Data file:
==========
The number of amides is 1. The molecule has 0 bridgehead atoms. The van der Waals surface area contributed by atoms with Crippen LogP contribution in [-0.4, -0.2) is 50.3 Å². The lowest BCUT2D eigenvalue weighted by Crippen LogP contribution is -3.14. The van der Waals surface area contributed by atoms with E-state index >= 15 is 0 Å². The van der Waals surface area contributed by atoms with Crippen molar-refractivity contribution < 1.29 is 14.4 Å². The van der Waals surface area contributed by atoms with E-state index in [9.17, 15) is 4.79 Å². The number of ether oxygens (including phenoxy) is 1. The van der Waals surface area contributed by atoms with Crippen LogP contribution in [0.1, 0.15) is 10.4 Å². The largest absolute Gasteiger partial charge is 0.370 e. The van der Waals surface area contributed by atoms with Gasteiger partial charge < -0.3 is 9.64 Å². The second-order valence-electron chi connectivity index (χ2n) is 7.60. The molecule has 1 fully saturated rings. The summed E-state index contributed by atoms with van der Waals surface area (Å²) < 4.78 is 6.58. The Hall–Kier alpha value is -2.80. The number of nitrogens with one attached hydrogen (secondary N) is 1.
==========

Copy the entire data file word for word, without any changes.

The number of amides is 1. The molecule has 0 bridgehead atoms. The van der Waals surface area contributed by atoms with Crippen LogP contribution in [-0.4, -0.2) is 50.3 Å². The lowest BCUT2D eigenvalue weighted by Crippen LogP contribution is -3.14. The van der Waals surface area contributed by atoms with E-state index >= 15 is 0 Å². The van der Waals surface area contributed by atoms with Crippen molar-refractivity contribution < 1.29 is 14.4 Å². The van der Waals surface area contributed by atoms with E-state index in [9.17, 15) is 4.79 Å². The number of ether oxygens (including phenoxy) is 1. The van der Waals surface area contributed by atoms with Crippen LogP contribution in [0.1, 0.15) is 10.4 Å². The largest absolute Gasteiger partial charge is 0.370 e. The van der Waals surface area contributed by atoms with Gasteiger partial charge < -0.3 is 9.64 Å². The second-order valence-electron chi connectivity index (χ2n) is 7.60. The molecule has 1 fully saturated rings. The summed E-state index contributed by atoms with van der Waals surface area (Å²) < 4.78 is 6.58. The Hall–Kier alpha value is -2.80. The number of nitrogens with one attached hydrogen (secondary N) is 1.